The Old Testament. "Pit" denotes a large hole in the ground. Pits were used to catch wild animals (Eze 19:1-8) or to collect water for drinking ("cisterns, " Deut 6:11). Sometimes they were used as dungeons or prisons (Gen 37:24; Exod 12:29; Jer 38:6).
Very often, however, "pit" is used figuratively. For example, enemies seek to harm the psalmist by "digging a pit" for his life (Psalm 35:7). Commonly it is a metaphor for Sheol ("the grave, " Psalm 16:10) or death (Psalm 30:9). Since God did not reveal the hope of resurrection and the glories of heaven until late in Old Testament times, many expressions are quite negative. Everyone dies, so no one can avoid the pit (Psalm 49:9). It is a place of destruction (Isa 38:17), a dark and deep place where the dead are without strength, forsaken by the living, and forgotten by God (Psalm 88:3-6). There is no thanksgiving, praise, or hope there (Psalm 38:1-8).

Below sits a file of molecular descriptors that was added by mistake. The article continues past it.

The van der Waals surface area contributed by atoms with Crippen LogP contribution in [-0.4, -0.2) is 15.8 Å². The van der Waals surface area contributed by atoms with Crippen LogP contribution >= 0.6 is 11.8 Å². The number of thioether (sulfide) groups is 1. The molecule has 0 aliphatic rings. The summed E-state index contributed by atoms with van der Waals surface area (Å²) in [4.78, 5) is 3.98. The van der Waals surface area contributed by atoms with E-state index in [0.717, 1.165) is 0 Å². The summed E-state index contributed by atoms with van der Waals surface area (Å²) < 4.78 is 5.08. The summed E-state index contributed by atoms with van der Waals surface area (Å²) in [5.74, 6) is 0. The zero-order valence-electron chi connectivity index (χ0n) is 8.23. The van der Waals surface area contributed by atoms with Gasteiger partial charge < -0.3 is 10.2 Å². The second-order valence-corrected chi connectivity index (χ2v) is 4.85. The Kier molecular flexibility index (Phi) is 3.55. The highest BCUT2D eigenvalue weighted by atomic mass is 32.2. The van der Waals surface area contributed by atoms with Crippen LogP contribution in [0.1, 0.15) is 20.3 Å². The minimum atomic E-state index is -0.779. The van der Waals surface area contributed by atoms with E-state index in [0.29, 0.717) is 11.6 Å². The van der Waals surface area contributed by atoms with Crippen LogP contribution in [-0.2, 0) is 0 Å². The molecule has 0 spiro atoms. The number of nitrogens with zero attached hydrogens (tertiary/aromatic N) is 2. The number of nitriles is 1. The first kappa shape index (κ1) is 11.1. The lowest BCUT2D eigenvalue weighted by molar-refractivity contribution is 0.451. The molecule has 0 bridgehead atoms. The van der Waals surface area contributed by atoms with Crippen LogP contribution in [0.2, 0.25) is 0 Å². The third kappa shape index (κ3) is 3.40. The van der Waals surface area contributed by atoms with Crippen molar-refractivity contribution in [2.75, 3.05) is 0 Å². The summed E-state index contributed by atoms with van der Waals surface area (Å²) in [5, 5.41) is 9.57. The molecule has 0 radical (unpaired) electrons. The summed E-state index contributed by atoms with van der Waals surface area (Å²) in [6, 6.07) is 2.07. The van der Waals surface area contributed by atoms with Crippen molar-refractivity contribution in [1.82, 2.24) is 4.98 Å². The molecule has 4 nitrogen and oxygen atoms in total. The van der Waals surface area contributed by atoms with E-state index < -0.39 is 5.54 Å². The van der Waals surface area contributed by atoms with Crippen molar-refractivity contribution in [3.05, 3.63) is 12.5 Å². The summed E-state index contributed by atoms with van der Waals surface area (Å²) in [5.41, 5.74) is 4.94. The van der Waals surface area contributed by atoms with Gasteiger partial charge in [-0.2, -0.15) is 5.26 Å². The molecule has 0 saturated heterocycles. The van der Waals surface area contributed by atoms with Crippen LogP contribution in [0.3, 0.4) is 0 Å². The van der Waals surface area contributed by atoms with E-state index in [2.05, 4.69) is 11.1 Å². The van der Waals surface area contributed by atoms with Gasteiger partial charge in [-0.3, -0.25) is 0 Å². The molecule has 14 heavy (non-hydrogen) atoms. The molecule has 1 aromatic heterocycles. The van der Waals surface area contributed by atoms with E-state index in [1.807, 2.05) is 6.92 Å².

The New Testament. In the New Testament "pit" is used literally of a place into which an animal (Matt 12:11; Luke 14:5) or the blind (Matt 15:14; Luke 6:39) might fall (the latter is also a figure for the spiritually blind Pharisees). In addition, it is used metaphorically for an underworld dungeon: a gloomy prison for the fallen angels (2 Peter 2:4) or a bottomless abyss for Satan during the millennium (Rev 20:1-3).
William B. Nelson, Jr.
See also Death, Mortality; Hell